<Outside Egypt>United Kingdom
Peacebuilding

John Bond

John Bond has worked with Initiatives of Change since 1970, and has been active in human security concerns throughout his career. He spent 10 years in Africa during the 1970s and 1980s, first in Ethiopia, and then in Rhodesia – as it was when he arrived – through its turbulent transition into Zimbabwe.

He then worked in Australia, with a particular focus on improving the condition of Aboriginal Australia. In 1998 he became Secretary of the National Sorry Day Committee, which enlisted nearly a million Australians in an apology to Aboriginal Australians for cruel and misguided past policies, and in initiatives to overcome the harm caused. In 2007 he was awarded the Medal of the Order of Australia for service to the Australian community through the National Sorry Day Committee.

He now lives in Oxford, England, working from there on initiatives which have emerged from the Caux Forum for Human Security, particularly in Africa.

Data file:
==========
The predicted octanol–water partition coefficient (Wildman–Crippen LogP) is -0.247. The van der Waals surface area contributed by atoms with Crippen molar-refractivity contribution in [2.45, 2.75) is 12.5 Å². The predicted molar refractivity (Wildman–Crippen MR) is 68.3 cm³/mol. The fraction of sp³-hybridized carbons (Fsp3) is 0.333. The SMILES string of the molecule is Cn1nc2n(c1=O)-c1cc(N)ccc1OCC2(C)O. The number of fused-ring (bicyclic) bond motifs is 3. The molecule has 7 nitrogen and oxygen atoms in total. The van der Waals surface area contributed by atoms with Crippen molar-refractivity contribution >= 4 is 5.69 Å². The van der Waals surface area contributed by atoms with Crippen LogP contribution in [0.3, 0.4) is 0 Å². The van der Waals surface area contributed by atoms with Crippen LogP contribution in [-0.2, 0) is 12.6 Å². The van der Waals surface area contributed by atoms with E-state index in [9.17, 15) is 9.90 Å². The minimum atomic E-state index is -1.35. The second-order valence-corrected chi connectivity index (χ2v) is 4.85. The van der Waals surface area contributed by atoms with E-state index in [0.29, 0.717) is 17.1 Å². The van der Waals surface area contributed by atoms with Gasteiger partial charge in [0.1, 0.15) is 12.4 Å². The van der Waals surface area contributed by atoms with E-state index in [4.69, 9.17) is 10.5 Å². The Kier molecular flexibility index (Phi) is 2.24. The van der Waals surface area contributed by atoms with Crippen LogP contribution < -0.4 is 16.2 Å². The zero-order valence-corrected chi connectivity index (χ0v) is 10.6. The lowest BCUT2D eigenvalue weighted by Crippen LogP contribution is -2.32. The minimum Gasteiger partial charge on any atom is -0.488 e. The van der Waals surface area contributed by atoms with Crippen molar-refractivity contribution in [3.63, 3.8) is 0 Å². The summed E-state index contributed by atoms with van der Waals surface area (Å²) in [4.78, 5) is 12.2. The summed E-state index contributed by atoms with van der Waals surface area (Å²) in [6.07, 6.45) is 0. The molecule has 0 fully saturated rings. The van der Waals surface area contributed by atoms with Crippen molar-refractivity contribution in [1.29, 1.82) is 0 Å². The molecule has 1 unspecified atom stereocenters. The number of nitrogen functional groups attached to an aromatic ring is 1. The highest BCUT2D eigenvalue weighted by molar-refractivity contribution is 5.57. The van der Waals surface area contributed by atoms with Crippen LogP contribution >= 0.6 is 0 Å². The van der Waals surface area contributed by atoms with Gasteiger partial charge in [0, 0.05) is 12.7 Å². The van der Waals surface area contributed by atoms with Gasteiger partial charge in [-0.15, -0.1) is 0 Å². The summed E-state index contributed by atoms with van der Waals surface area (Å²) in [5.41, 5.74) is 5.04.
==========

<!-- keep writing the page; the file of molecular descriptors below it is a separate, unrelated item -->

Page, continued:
Central to his work, throughout his career, has been writing and editing. For three years he edited the London weekly, New World News. And he has worked with several well-known Australians to tell their stories, most recently ‘Father of the House’, the memoirs of Kim E Beazley, former Federal Minister for Education (Fremantle Press, 2009). His biography of Jerzy Zubrzycki, known as 'the father of Australian multiculturalism', will be published this year.

He has two daughters, one teaching in Alice Springs, the other nursing in Melbourne. His wife Mary is a writer and spiritual director. For 20 years she edited For a Change, an international magazine devoted to conflict resolution and community building.